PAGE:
Happy 165th Birthday Booker T. Washington

Today is the 165th birthday of the African American leader Booker T. Washington. The world is a better place because he was in it and still feels the loss that he has left.

NAME: Booker T. Washington
AKA: Booker Taliaferro
DATE OF BIRTH: April 5, 1856
DATE OF DEATH: November 14, 1915
CAUSE OF DEATH: unspecified
REMAINS: Buried, Tuskegee University Campus Cemetery, Tuskegee, AL
FATHER: (unknown white slaveowner)
MOTHER: Jane Ferguson (slave, b. circa 1820, d. circa 1874)
FATHER: Washington Ferguson (escaped slave, stepfather, “Wash”, b. circa 1820)
BROTHER: John Washington (older, son of Jane and unknown white man)
BROTHER: James Ferguson (adopted by Jane & Wash Ferguson, postal worker, b. 1864, d. 1938)
SISTER: Amanda Ferguson Johnston (half-sister, daughter of Jane and Wash Ferguson)
WIFE: Fanny Norton Smith (m. 2-Aug-1882, d. 4-May-1884, one daughter)
DAUGHTER: Portia Washington Pittman (pianist, b. 6-Jun-1883, d. 26-Feb-1978)
WIFE: Olivia A. Davidson (assistant principal, m. 11-Aug-1886, d. 9-May-1889, two children)
SON: Booker T. Washington, Jr. (real estate broker, b. 29-May-1887, d. 1945)
SON: Ernest Davidson Washington (Tuskegee fundraiser, b. 6-Feb-1889, d. 1938)
WIFE: Margaret James Murray (m. 12-Oct-1893 until his death, d. 26-Jun-1925)
High School: Hampton University (1875)
Teacher: Malden, WV
Theological: Virginia Union University (attended 1878-79)
Teacher: Hampton University (1879-81)
Administrator: Founder and President, Tuskegee Institute (1881-1915)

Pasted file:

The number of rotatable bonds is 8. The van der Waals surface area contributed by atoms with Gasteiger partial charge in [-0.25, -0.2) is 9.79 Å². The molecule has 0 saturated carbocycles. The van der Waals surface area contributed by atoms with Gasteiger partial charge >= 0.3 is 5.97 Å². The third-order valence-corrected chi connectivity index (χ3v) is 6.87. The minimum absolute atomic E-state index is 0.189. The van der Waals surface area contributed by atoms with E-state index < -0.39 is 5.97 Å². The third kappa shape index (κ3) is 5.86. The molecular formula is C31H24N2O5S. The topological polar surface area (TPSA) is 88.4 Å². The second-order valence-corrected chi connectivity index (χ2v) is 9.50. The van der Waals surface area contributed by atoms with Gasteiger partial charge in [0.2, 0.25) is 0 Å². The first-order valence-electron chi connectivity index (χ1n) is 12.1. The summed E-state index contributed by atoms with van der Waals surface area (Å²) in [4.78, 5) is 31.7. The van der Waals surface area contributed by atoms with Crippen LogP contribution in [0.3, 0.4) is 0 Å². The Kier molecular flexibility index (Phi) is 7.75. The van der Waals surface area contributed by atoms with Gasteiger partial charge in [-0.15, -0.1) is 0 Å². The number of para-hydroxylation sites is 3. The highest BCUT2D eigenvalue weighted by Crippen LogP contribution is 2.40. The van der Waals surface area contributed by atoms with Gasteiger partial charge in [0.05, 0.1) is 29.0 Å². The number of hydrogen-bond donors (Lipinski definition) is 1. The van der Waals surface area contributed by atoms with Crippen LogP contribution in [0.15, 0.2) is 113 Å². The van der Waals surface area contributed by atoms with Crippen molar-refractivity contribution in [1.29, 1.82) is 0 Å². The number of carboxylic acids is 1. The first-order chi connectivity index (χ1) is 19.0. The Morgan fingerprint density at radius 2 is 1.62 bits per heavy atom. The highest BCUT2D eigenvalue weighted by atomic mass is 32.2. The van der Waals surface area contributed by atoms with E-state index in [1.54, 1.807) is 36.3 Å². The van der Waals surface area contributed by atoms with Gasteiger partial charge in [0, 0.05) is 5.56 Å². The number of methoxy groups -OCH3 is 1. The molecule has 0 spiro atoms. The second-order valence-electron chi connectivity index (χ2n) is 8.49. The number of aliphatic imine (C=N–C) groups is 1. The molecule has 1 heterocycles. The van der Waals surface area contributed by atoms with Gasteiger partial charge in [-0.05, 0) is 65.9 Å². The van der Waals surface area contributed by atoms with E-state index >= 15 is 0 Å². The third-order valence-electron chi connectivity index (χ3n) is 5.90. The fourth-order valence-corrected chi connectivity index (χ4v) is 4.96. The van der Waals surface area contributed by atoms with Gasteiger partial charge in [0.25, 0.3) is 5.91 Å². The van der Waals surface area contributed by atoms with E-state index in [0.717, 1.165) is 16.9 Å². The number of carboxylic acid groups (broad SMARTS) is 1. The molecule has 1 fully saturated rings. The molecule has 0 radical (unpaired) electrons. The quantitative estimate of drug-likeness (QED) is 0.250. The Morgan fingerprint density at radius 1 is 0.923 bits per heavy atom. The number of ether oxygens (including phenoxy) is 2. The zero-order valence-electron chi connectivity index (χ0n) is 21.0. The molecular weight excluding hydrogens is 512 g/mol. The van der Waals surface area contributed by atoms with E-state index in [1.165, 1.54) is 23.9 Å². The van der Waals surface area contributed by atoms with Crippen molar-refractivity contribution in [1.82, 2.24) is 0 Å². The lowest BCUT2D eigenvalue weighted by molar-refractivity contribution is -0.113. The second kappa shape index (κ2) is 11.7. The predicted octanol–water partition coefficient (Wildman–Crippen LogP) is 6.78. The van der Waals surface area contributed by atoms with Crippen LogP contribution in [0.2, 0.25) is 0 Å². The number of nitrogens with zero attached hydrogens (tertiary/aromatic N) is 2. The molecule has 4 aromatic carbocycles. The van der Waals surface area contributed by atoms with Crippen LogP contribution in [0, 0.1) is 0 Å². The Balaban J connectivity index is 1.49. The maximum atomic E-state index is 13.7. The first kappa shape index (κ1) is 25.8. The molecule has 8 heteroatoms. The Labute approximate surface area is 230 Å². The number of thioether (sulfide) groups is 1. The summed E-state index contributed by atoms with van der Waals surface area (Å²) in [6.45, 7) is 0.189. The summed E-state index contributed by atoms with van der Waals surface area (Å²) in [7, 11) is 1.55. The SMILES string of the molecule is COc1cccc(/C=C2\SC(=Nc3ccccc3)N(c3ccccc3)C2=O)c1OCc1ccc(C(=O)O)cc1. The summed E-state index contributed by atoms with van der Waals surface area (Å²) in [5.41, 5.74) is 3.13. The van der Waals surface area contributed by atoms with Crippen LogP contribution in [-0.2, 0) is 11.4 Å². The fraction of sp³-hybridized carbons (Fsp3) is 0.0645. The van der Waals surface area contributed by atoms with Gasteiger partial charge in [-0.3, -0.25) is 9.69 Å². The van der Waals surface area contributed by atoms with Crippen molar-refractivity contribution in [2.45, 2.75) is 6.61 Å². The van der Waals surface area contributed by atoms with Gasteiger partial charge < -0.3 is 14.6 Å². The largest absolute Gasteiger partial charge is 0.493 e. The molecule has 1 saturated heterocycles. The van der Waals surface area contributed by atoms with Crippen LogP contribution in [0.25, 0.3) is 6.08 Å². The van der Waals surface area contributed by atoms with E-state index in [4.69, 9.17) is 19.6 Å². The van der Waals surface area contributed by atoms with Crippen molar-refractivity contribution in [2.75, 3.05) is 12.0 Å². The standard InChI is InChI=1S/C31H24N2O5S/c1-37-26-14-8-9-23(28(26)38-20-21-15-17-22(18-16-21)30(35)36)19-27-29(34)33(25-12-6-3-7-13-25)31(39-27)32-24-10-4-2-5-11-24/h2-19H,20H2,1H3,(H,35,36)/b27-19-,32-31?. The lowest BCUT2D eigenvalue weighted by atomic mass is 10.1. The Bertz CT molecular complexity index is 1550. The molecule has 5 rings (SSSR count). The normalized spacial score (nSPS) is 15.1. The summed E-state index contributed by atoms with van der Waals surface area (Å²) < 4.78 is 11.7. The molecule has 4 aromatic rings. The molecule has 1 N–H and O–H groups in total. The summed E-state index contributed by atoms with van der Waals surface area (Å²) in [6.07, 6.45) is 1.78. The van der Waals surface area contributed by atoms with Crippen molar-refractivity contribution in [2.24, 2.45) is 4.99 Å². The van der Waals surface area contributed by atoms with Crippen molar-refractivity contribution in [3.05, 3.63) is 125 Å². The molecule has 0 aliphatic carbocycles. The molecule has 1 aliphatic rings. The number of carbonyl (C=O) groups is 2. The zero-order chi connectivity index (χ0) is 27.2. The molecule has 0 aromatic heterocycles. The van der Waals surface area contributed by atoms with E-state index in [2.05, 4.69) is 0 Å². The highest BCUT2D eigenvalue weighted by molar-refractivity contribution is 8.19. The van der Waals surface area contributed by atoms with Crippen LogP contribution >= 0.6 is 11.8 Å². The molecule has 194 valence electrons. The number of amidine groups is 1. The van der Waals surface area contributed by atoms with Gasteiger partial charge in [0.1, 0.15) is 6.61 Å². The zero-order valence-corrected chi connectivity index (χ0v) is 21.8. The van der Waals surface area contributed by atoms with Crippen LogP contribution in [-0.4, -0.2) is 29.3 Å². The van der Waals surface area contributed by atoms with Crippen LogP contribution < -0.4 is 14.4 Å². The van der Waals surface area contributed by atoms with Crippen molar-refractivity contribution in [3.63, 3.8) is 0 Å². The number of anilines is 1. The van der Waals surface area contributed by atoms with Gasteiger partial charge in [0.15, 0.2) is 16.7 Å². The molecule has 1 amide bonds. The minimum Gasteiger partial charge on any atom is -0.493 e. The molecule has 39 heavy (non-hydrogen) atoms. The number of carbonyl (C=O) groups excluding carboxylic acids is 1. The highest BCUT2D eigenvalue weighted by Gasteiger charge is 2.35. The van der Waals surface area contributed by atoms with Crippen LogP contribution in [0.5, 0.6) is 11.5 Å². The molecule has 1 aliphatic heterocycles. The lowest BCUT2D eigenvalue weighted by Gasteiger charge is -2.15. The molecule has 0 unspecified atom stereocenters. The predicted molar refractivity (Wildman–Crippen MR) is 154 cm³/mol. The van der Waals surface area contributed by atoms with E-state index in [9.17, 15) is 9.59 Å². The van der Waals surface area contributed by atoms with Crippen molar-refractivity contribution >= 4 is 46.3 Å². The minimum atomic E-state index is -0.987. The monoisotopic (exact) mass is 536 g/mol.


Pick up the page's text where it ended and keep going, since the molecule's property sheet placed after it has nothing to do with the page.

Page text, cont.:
National Business League Founder (1900)

BEST KNOWN FOR: Booker T. Washington was one of the foremost African American leaders of the late 19th and early 20th centuries, founding the Tuskegee Normal and Industrial Institute.

He was born Booker Taliaferro, the son of a black slave woman and an un-named white man who had raped her. After the American Civil War his mother married a former slave named Washington Ferguson, and at about ten years of age he took his stepfather’s first name as his surname. By adolescence Booker T. Washington was working in salt furnaces, coal mines, and as a houseboy.

At 16 his employer, a white woman, complimented him on his intelligence and urged him to enter school. He enrolled at Hampton Normal and Agricultural Institute (now Hampton University), where he worked as a janitor in exchange for his tuition until the school’s headmaster, a white man named Samuel C. Armstrong, arranged a scholarship for Washington. After graduation Washington worked as a teacher for native Americans, both children and adults, and then attended Wayland Seminary (now Virginia Union University) before joining the teaching staff at Hampton.

In 1881, white politicians asked Armstrong, the headmaster at Hampton, to recommend a white scholar who might be willing to serve as headmaster at a new school for Negroes that was being planned in Tuskegee, Alabama. Armstrong instead recommended Washington, a somewhat radical idea, but Washington was put in charge of the fledgling Tuskegee Negro Normal Institute. At its founding the school consisted of a single dilapidated building owned by a local church, and offered classes in reading and writing, brickmaking, carpentry, farming, and shoemaking. Over the next several decades Washington led the school in its acquisition of several hundred acres of land, construction of a modern campus, and the development of its expansive curriculum. The school, where George Washington Carver did his work, is now called Tuskegee University.